BBC bosses are set to strip 1million vulnerable pensioners of their free TV licence

BBC bosses are set to strip 1million vulnerable pensioners of their free TV licence from next June 

  • The BBC has said that it will offer the benefit only to the very poorest retirees 
  • Age UK highlight huge impact the change will have on some of the most in need
  • Labour has promised to save free TV licences for all over-75s if it wins power 

More than a million of the most frail and vulnerable pensioners face having to pay for their TV licences next year, a charity has warned.

The BBC – which is taking over the cost of funding free TV licences for the over-75s from June – has said it will offer the benefit only to the very poorest retirees who get Pension Credit.

But research by the Age UK charity shows the huge impact the change will have on some of the most in need elderly people.

It found that, of the 1.6million over-75s who claim either Attendance Allowance or Disability Living Allowance, around a million will no longer get a free TV licence.

More than a million of the most frail and vulnerable pensioners face having to pay for their TV licences next year, a charity has warned

Attendance Allowance is paid to pensioners who have care needs because of physical or mental disabilities, while Disability Living Allowance is given to those who have extra needs for care or getting around because of their disability.

The BBC was given responsibility for providing free TV licences as part of the 2015 licence fee deal. It initially agreed to pay but sparked fury earlier this year when it said it could no longer afford the full £745million-a-year cost and was scaling back the benefit.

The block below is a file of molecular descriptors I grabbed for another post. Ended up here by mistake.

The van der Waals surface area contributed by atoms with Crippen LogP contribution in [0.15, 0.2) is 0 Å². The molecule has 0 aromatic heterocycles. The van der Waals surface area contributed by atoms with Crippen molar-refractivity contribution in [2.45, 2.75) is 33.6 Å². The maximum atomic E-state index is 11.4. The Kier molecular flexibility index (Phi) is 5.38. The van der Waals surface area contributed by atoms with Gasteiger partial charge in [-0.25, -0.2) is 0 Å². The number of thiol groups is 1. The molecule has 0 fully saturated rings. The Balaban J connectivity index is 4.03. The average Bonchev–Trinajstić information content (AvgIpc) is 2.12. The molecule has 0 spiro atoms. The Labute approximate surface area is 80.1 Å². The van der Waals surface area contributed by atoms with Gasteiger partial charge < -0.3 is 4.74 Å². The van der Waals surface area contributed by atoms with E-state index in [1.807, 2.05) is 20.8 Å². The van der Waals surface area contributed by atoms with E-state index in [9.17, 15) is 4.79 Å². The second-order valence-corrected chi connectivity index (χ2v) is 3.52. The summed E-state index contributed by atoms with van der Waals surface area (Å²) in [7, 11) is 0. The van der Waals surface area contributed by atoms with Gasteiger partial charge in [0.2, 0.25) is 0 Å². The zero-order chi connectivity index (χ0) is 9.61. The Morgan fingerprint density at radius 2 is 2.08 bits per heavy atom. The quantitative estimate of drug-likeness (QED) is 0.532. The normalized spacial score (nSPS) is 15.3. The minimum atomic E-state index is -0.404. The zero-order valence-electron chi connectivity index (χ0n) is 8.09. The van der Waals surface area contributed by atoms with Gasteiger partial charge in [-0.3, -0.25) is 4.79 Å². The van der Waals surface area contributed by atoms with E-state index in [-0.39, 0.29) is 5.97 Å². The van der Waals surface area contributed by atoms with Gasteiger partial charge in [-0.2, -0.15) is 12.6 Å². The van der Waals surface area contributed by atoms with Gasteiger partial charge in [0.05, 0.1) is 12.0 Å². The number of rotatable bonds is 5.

With the General Election in the offing, Age UK is calling on all political parties to make a commitment in their manifestos to work with the BBC to ensure the benefit remains for all over-75s.

The BBC ¿ which is taking over the cost of funding free TV licences for the over-75s from June ¿ has said it will offer the benefit only to the very poorest retirees who get Pension Credit

The BBC – which is taking over the cost of funding free TV licences for the over-75s from June – has said it will offer the benefit only to the very poorest retirees who get Pension Credit

Its charity director Caroline Abrahams said: ‘Attendance Allowance helps older disabled people with some of the costs of their disabilities, enabling them to stay independent for longer. 

The bar for being eligible for this benefit is set quite high so by definition many among this group of a million-plus people are likely to have difficulty getting out and about.

‘If you are in this position, largely confined to your four walls, TV is so much more than a box in the corner, often acting as your main source of news, entertainment and companionship. It seems utterly heartless to take a free licence away in this situation.

‘We know that come next summer there will be older people, in every constituency, who will be forced to spend an extra £154.50 a year they can ill afford to buy a TV licence.

‘Linking a free licence to Pension Credit means hundreds of thousands of the poorest won’t get the help they badly need and so risk having to choose between giving up their cherished TV or skimping on heating or eating. Surely that’s totally unacceptable.’

Labour has promised to save free TV licences for all over-75s if it wins power, while Boris Johnson has also said it is important the benefit is maintained and is said to have asked his officials to find a way of keeping it. But there have been no specific details from No 10 on how this will be achieved.

Last week a House of Lords committee said the cost of funding the free licences should never have been passed on to the BBC by the Government.

A BBC spokesman said last night: ‘It was the Government who decided to stop funding free TV licences for the over-75s and Parliament gave responsibility to the BBC to make a decision on the future of the scheme.

‘We’ve reached the fairest decision we can in funding free TV licences for the poorest pensioners, while protecting BBC services.’

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